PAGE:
"of course rewards for failure are unacceptable - and those who believe in the free market are the first to say so. but a strong, free market economy must be built on rewards for success."
so say george osborne.
to a large extent he is right - most people do not have a problem with high pay (except the daily newspapers who will go on about those in the public sector who get high pay - at which point all the arguments about paying the right money to get the best people for the job and rewarding success are thrown out the window), nor do most people have problems with bonuses.
it is when the high bonuses go to the high earners regardless of the success of the business. when really the bonus culture has become the expected large pay-out at the end of the year regardless of performance.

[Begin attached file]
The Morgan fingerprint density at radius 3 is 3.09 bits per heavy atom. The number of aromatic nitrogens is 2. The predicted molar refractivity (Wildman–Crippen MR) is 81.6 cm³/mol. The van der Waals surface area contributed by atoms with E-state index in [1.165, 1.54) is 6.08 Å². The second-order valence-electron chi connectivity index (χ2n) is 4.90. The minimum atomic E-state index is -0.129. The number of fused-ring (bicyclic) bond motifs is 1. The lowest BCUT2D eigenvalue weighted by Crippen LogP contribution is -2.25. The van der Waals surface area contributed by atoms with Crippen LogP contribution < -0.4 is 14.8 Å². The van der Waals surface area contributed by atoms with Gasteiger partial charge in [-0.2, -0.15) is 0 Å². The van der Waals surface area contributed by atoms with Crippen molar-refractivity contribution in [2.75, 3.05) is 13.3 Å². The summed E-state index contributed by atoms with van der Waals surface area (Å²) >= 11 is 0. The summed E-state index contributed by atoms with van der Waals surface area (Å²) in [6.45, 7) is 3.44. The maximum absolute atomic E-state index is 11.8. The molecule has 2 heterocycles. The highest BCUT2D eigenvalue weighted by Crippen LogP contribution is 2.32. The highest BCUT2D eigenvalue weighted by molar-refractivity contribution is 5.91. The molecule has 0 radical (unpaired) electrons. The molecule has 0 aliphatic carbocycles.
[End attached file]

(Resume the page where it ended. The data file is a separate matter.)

mr. osborne goes on to say that what is at stake isn't just the bonuses of the few but the jobs and prosperity of the many. ironic considering that in many of the companies that people get exercised about bonues amounts are the ones where they are cutting jobs (fewer staff, less costs so more profits).
interestingly the head of finance banking at ubs is not going to take his bonus as the company had lost over £1bn.
it isn't a case of congratulating the, already well paid, boss for refusing a bonus - it is a question of asking how someone in charge of a business that list £1bn is in line for a bonus to start with.
that, mr. osborne, is what annoys people. it isn't an anti-business movement, it is an anti-greed movement.